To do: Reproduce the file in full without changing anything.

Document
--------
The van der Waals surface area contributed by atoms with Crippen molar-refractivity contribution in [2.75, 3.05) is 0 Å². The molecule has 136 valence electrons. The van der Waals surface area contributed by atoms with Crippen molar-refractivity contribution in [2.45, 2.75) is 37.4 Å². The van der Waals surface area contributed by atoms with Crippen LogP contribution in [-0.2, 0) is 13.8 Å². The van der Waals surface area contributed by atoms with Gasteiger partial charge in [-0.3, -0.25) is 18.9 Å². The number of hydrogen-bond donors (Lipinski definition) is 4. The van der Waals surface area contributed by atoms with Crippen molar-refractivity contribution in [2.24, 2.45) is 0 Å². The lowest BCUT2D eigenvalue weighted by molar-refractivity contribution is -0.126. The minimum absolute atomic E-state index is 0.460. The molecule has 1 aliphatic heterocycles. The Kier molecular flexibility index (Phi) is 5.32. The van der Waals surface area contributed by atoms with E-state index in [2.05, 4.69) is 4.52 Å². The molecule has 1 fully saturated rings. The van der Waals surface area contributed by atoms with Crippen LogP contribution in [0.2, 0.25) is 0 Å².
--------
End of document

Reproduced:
The van der Waals surface area contributed by atoms with Crippen molar-refractivity contribution in [2.75, 3.05) is 0 Å². The molecule has 136 valence electrons. The van der Waals surface area contributed by atoms with Crippen molar-refractivity contribution in [2.45, 2.75) is 37.4 Å². The van der Waals surface area contributed by atoms with Crippen LogP contribution in [-0.2, 0) is 13.8 Å². The van der Waals surface area contributed by atoms with Gasteiger partial charge in [-0.3, -0.25) is 18.9 Å². The number of hydrogen-bond donors (Lipinski definition) is 4. The van der Waals surface area contributed by atoms with Crippen molar-refractivity contribution in [2.24, 2.45) is 0 Å². The lowest BCUT2D eigenvalue weighted by molar-refractivity contribution is -0.126. The minimum absolute atomic E-state index is 0.460. The molecule has 1 aliphatic heterocycles. The Kier molecular flexibility index (Phi) is 5.32. The van der Waals surface area contributed by atoms with E-state index in [2.05, 4.69) is 4.52 Å². The molecule has 1 fully saturated rings. The van der Waals surface area contributed by atoms with Crippen LogP contribution in [0.2, 0.25) is 0 Å².